Boreout Syndrome: What it is and how it affects workers

‘Boreout’ syndrome has its origin in the English word “boredom” (boredom) and describes a prolonged and profound state of work demotivation, manifested as boredom and constant lack of interest.

‘Boreout’ syndrome arises from monotony and lack of challenge in the work environment and can have negative consequences for mental health.

People who suffer from this syndrome feel that they are not useful and they believe that their tasks are too monotonous and tedious, or that they do not correspond to their abilities, either because they have many or none.

Nearly 20% of workers doubt themselves and their work, according to a study by Cigna 360-Vitality.

This can cause, on the one hand, that they do their job very easily and because they have time to spare in their working day they get bored, or on the other hand, that they have the feeling that they will never be able to do a job with great responsibility and feel undervalued for it.

In this context, boredom generates restlessness and anxiety due to the feeling that time is not moving forward and, above all, of not being productive and procrastinating,” says Amira Bueno, Director of Human Resources at Cigna Healthcare Spain.

Just like the famous ‘burnout’Boreout is a syndrome that significantly affects the well-being of workers. For this reason, it becomes one of the main issues that arise in companies.

boreout symptoms

This syndrome can lead to symptoms such as:

• Constant feeling of mental fatigue.

• Irritability.

• Lack of concentration.

• Social isolation.

• Strong indifference to the tasks within the company.

• Low mood that can generalize and even affect the personal area.

Dr. Daniela Silva, eHealth Medical Manager at Cigna Healthcare, explains that sometimes it is a difficult situation to decipher.

Therefore, “it is important that the company is interested in talking to the employee, how they are, and keeping an eye on them, because sometimes we ourselves, as workers, do not know exactly what is happening to us,” says the specialist.

How long can the syndrome last?

The doctor clarifies that the duration depends a lot on each situation. There are people who can be in an operative task for a long time and not have any problems and others who have been there for a few months and develop symptoms.

It also depends a lot on the employee’s expectations regarding the work he or she does.

For this reason, “it is important to know how to identify the warning signs and signals in order to be able to intervene effectively,” the doctor stresses.

What can we do as workers?

Daniela Silva explains that it is important that as workers we pause to reflect on our tasks at work and on how we feel in order to truly identify the problem and solve it.

This is followed by an analysis phase to examine which aspects are boring or unsatisfactory.

Once the analysis has been completed, the doctor recommends communicating the situation to the person responsible and suggesting possible changes in responsibilities with which to improve the circumstances.

“It is important to prioritize our mental health and set personal and professional goals,” says the doctor.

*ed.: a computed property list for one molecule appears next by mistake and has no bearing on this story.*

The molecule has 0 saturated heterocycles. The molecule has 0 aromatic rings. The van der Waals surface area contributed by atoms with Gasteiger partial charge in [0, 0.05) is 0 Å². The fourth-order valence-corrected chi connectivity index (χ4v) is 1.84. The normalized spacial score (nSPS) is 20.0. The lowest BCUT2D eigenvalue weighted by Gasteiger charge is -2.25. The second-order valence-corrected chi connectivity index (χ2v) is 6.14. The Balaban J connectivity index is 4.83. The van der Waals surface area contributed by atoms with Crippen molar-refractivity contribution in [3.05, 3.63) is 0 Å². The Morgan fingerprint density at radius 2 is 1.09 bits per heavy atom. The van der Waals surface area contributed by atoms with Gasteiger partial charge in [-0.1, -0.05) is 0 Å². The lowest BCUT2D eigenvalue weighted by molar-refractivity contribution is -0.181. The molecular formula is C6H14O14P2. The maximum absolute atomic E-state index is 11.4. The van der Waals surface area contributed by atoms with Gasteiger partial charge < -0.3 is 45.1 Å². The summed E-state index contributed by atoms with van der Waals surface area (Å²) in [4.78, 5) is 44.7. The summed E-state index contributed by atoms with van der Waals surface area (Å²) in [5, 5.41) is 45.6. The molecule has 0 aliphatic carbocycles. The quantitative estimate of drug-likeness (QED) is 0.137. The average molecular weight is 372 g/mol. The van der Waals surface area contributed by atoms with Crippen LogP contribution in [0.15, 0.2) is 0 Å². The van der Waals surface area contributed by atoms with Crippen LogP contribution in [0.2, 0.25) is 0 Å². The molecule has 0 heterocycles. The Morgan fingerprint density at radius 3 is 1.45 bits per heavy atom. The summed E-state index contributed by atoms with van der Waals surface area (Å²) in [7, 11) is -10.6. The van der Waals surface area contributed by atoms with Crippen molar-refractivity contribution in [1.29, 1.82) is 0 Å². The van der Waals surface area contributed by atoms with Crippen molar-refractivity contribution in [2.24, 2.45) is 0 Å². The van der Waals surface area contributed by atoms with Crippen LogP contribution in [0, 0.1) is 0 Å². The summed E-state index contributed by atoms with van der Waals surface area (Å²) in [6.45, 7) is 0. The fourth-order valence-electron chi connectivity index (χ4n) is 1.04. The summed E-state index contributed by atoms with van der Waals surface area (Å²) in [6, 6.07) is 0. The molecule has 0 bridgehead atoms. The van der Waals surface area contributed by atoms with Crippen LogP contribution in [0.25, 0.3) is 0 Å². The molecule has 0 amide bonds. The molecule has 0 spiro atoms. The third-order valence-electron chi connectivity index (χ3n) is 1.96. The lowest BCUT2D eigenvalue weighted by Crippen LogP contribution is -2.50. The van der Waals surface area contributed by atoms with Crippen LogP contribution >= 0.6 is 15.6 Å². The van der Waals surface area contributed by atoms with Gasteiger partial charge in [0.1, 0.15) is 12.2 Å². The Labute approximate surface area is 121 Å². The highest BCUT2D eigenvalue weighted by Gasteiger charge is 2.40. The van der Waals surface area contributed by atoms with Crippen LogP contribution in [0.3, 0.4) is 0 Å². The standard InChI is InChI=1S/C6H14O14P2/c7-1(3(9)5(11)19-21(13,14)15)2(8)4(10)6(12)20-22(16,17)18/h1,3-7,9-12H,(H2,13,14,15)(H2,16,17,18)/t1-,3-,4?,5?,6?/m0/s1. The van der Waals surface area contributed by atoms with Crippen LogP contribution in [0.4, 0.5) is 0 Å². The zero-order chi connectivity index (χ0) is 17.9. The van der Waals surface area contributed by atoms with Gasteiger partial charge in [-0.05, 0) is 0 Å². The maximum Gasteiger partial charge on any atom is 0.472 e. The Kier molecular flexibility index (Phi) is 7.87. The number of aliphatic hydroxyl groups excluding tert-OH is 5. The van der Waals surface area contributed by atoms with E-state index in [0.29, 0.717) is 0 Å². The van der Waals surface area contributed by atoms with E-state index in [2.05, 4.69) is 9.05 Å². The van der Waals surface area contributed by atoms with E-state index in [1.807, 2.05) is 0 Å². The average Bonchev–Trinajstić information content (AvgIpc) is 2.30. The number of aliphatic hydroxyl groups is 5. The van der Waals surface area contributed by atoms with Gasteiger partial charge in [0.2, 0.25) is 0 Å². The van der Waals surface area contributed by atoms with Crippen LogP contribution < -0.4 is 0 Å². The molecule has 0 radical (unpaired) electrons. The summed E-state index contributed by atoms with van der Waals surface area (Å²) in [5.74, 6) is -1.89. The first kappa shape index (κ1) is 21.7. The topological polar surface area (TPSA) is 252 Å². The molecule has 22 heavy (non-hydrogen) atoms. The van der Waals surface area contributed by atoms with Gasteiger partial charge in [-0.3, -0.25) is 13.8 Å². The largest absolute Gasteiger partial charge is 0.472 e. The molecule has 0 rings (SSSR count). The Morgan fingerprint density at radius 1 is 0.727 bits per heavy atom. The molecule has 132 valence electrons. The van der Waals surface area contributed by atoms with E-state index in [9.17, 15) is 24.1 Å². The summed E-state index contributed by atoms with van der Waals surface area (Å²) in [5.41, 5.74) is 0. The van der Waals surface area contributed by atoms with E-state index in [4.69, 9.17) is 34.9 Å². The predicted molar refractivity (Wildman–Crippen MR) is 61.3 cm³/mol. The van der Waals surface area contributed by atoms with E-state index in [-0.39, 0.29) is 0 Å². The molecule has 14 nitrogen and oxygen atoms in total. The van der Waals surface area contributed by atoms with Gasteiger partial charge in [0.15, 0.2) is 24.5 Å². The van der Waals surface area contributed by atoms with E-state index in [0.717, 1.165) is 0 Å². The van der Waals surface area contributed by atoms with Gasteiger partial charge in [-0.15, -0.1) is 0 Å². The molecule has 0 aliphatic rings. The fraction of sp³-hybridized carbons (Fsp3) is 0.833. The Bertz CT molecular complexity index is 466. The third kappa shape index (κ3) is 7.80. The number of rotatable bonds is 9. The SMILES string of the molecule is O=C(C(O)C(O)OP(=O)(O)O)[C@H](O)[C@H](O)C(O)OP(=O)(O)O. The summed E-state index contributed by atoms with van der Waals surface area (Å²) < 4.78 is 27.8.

Another solution that Silva proposes is to practice relaxation techniques during the day that help lower cortisol levels, the stress hour.

The jobs with the highest risk

Workers at greatest risk are those who perform repetitive, monotonous, highly mechanical, and non-challenging tasks.

One of the examples that the doctor gives is an office job, with daily worksadministrative, topics that are very operational and that require little analysis from the worker.

Does it occur more in men or women?

“Both men and women can experience boreout,” says the expert.

It is true that women tend to have more responsibilities culturally, for example, at the family level, which causes them to have greater dynamism in their daily lives, while men, by dedicating more time exclusively to work, have a greater risk of getting bored and having boreout, since they perform work-related tasks for more hours a day.

However, Silva clarifies that it is not a question of gender, but rather of the work context.

How to keep employees happy

It is important that companies identify which workers may be at risk of developing this type of syndromes, says the professional.

Dr. Silva explains that some of the mechanisms that companies can use to avoid boreout are to offer training activities, present new challengesprovide the opportunity to employees and delegate tasks to them with greater responsibility.

“It is very important that workers feel autonomous,” he says.

This refers to giving the employee enough confidence to be able to carry out his tasks and not always being on top of him with strict and very detailed monitoring.

Tips for taking action

Daniela Silva encourages workers not to be afraid and to contact the company if they think they suffer from boreout syndrome.

The most appropriate thing is to speak with the direct manager honestly and with a prepared idea of ​​what is going to be said,” he recommends.

The doctor advises that the worker first identify what is happening and directly propose a solution or recommendations so that the circumstances change, rather than simply express a complaint or concern.

In this way, the worker’s interest in growing and performing tasks that are different and challenging will be notable.

(With information from EFE)

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